NEW DELHI: The Indo-Pak NSA-level talks remained in limbo today with neither side willing to blink first on a day of sharp public exchanges with India making it clear that the talks would not take place if Pakistan insists on discussing Kashmir and ropes in separatists.
With less than 24 hours to go for Pakistan NSA Sartaj Aziz's arrival here, External Affairs Minister Sushma Swaraj told a press conference that Pakistan had only till tonight to give a categorical assurance on these two issues.
"There will be no talks," Swaraj declared when asked what would happen if Pakistan did not accept the position outlined by her on separatists and Kashmir.
Swaraj repeatedly emphasised that she was not laying down any pre-condition for the talks between Aziz and his Indian counterpart Ajit Doval scheduled for Monday.
She said she was only invoking the Shimla spirit under which two countries are committed to resolving issues bilaterally and the recent agreement in Ufa where Prime Ministers Narendra Modi and Nawaz Sharif had agreed that the NSAs would meet only to discuss terror.
Swaraj met reporters here about three hours after Aziz held a press conference in Islamabad at which he said he was prepared to Delhi for talks without any pre-conditions.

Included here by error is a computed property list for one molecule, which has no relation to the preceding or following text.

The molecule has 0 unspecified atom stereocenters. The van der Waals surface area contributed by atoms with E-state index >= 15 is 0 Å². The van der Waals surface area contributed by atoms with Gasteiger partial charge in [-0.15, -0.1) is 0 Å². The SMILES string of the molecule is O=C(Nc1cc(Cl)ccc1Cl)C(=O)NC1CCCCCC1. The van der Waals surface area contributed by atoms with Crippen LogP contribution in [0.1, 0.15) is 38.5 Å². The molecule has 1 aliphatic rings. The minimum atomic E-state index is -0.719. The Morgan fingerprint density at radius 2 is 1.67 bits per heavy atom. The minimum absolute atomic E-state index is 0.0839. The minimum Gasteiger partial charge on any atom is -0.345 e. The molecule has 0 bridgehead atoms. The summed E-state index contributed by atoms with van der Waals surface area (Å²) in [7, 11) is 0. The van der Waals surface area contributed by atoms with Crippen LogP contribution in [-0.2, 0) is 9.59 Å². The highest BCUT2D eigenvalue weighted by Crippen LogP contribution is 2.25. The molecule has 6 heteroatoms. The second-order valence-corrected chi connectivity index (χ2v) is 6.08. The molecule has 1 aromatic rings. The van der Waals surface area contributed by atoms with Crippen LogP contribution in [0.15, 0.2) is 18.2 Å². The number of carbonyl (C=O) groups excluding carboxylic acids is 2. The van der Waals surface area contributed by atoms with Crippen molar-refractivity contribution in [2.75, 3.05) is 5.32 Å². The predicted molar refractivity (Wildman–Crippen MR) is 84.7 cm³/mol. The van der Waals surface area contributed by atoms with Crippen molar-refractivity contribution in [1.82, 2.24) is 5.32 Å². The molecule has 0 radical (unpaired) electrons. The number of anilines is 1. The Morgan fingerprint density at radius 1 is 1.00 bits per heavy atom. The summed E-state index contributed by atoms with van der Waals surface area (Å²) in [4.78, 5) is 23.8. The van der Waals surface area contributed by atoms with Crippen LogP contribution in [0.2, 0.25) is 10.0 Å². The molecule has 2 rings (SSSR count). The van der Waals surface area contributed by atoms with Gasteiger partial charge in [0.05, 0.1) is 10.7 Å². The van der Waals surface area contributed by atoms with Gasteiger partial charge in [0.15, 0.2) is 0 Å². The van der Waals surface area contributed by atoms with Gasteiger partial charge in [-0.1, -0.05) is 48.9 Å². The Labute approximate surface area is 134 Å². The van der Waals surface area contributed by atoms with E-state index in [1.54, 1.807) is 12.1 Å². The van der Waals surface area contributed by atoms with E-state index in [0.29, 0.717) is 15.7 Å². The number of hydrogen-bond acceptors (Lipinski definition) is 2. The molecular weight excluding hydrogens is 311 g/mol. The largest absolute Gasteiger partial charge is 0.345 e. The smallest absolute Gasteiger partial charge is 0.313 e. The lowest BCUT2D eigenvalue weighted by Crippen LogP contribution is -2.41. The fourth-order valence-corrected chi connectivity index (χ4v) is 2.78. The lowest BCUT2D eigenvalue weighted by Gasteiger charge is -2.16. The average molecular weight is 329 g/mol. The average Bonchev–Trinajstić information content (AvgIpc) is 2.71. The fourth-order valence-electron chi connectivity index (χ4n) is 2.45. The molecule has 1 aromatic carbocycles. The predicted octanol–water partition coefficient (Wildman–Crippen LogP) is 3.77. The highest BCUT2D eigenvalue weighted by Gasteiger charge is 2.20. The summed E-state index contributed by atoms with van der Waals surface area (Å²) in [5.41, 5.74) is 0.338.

He was sharply critical of the Indian government for its insistence that he should not meet Kashmiri separatist leaders while in New Delhi and said this was akin to controlling the guest list for a reception being held for him at the Pakistan High Commission tomorrow.
It was clear that neither side was willing to take the onus of calling off the talks even as the possibility of them taking place was fast receding.
India's determination not to allow the Hurriyat to be a party to Indo-Pak dialogue was reflected in the detention of one of the separatist leaders Shabbir Shah as soon as he arrived in New Delhi for attending the scheduled reception for Aziz in the Pakistan High Commission tomorrow.
Swaraj accused Pakistan of trying to undermine the NSA talks under pressure from "known sources" in Pakistan which were opposed to dialogue with India.
It was Pakistan, and not India, that was running away from the dialogue. If the Hurriyat leaders are kept away and issues other than terror are not raised by Aziz, he was welcome to come for the talks, she said putting the onus back on Pakistan.